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+ - Netcraft confirms: Microsoft closes in on Apache Web server lead->

Submitted by angry tapir
angry tapir (1463043) writes "After almost two decades of trailing the market leader, Microsoft's Web server software is coming close to rivaling the dominance of the Apache Web server, according to the latest Netcraft survey of Internet infrastructure. May saw an additional 9 million sites using Microsoft Web server software, increasing the company's share of the Web by 0.37 percent. In the same period, Apache's market share fell by 0.18 percent, despite gaining an additional 4.3 million sites. Microsoft is now just 4.1 percentage points behind Apache, which, as the most popular Web server software on the Internet, now powers about 37.6 percent of all sites."
Link to Original Source

+ - Obama's promise to "Protect Whisleblowers" disappears from the web

Submitted by Anonymous Coward
An anonymous reader writes "The Obama administration's campaign site Change.gov has been removed, a possible reason Sunlight Foundation comments may be that a statement from the Administration that outlined the protection of Whistleblowers, "Barack Obama will strengthen whistleblower laws to protect federal workers who expose waste, fraud, and abuse of authority in government." when the exact opposite has occurred and Obama is threatening trade sanctions against countries who give Edward Snowden asylum."

Comment: Opting out saves jobs (Score 1) 172

Every time I opt out, I am subject to TSA employees persuading me to go through the scanner instead. I always tell them: I am just doing what I can to save your job, as soon you will be replaced by the machine.
They usually do not know how to respond to that, so they shut up.

Security

+ - Cancer cluster possibly found among TSA workers->

Submitted by OverTheGeicoE
OverTheGeicoE (1743174) writes "TSA employees at Logan International Airport believe they have identified a cancer cluster in their ranks, according to documents obtained under the Freedom of Information Act and released by the Electronic Privacy Information Center. They have requested dosimetry to counter "TSA's improperly non-monitored radiation threat". So far, at least, they have not received it.

The documents also reveal a document from Johns Hopkins that in effect questions whether it is even safe to stand near an operating scanner, let alone inside one. Also, the National Institute of Standards and Technology says that the Dept. of Homeland Security "mischaracterized" their work by telling USA Today that NIST affirmed the safety of the scanners when in fact NIST does not do product safety testing and never tested a scanner for safety."

Link to Original Source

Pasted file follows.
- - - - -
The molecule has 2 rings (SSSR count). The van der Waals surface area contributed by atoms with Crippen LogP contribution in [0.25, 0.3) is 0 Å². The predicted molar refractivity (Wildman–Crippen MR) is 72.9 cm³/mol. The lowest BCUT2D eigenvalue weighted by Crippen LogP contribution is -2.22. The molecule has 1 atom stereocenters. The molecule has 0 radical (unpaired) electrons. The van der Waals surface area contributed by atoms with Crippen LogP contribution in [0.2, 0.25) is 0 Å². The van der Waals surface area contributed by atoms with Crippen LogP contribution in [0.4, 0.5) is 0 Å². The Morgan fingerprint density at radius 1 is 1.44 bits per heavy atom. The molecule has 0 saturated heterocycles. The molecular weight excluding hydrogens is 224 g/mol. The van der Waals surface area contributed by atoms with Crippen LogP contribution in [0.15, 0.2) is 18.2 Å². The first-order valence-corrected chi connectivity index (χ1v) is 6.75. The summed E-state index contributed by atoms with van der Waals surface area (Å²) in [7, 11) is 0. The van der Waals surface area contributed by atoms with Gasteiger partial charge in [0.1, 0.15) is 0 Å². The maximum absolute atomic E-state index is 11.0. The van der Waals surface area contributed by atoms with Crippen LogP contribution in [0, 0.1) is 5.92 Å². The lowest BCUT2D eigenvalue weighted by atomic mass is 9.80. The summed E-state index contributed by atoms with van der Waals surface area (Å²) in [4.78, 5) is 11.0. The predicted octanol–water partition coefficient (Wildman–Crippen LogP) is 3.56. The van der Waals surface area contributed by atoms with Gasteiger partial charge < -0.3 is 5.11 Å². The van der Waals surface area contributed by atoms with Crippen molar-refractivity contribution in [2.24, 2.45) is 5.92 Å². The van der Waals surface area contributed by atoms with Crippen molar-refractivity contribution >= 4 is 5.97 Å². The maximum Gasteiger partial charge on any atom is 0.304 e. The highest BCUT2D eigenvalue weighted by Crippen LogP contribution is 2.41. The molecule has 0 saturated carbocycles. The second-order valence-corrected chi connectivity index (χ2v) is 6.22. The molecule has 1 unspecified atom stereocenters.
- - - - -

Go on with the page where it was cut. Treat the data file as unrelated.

+ - New FBI system IDs people by voice, iris, more->

Submitted by
cultiv8
cultiv8 writes "Under the system, state and local police officers also will eventually use hand-held devices to scan suspects' fingerprints and send the images electronically to the FBI center. "It's a quick scan to let police officers know if they should let the person go, or take him into custody," Morris said. In later stages, NGI system also will be expanded to include the analysis of palm prints, handwriting, faces, human irises and voices."
Link to Original Source
Idle

+ - USPTO Gives Sergey Brin Patent for Google Doodles

Submitted by theodp
theodp (442580) writes "After a 10-year struggle, the USPTO was convinced to issue Google a patent Tuesday for Systems and Methods for Enticing Users to Access a Web Site, aka Google Doodles. Among other things, Google explains that the invention of co-founder Sergey Brin covers modifying a company logo with 'a turkey for Thanksgiving' and 'a leprechaun's pot of gold for Saint Patrick's Day.' To help drive home its point, Google included an illustration showing the USPTO that hearts could be displayed on the Google home page for Valentine's Day, which would be deja-vu-all-over-again for the 394 lovers who used the UIUC PLATO system on Feb. 14th, 1975. Coincidentally, a request was made last spring for a PLATO-themed Google Doodle to tell the world about the huge set of innovations introduced decades before Larry and Sergey founded Google, but the search giant begged off."
United States

+ - Wikileaks Claims US Ambassador to Mexico

Submitted by
Hugh Pickens writes
Hugh Pickens writes writes "The Miami Herald reports that US Ambassador to Mexico Carlos Pascual has resigned following weeks of withering criticism by Mexican President Felipe Calderon, who said he'd lost trust in the envoy and demanded his removal marking the first high-level US diplomat to quit as a result of the release of sensitive US diplomatic cables by WikiLeaks. Calderon repeatedly voiced frustration and anger at US diplomatic cables from Pascual and diplomats serving under him that questioned whether Calderon's anti-crime strategy would succeed and criticized the effectiveness of Mexican security agencies. Secretary of State Hillary Clinton voiced "great regret" in announcing Pascual's resignation, saying he'd been an effective "architect and advocate for the U.S.-Mexico relationship" and said Pascual had sustained morale of US agents and diplomats in Mexico as they have increasingly fallen into the line of fire. It is highly unusual for a foreign leader to be so outspoken in demanding the removal of a US diplomat as Calderon has been in recent weeks — and equally rare that such demands would be met."
Open Source

+ - Google engineer releases opensource Bitcoin client->

Submitted by
angry tapir
angry tapir writes "A Google engineer has released an open source Java client for the Bitcoin peer-to-peer currency system, simply called BitcoinJ. Bitcoin is an Internet currency that uses a P2P architecture for processing transactions avoiding the need for a central bank or payment system. Cio.com.au also has an interview with Gavin Andresen, the technical lead of the Bitcoin virtual currency system."
Link to Original Source

Comment: The US needs car-carrying trains (Score 1) 1139

by alegrepublic (#33304562) Attached to: Is a US High-Speed Railway Economically Feasible?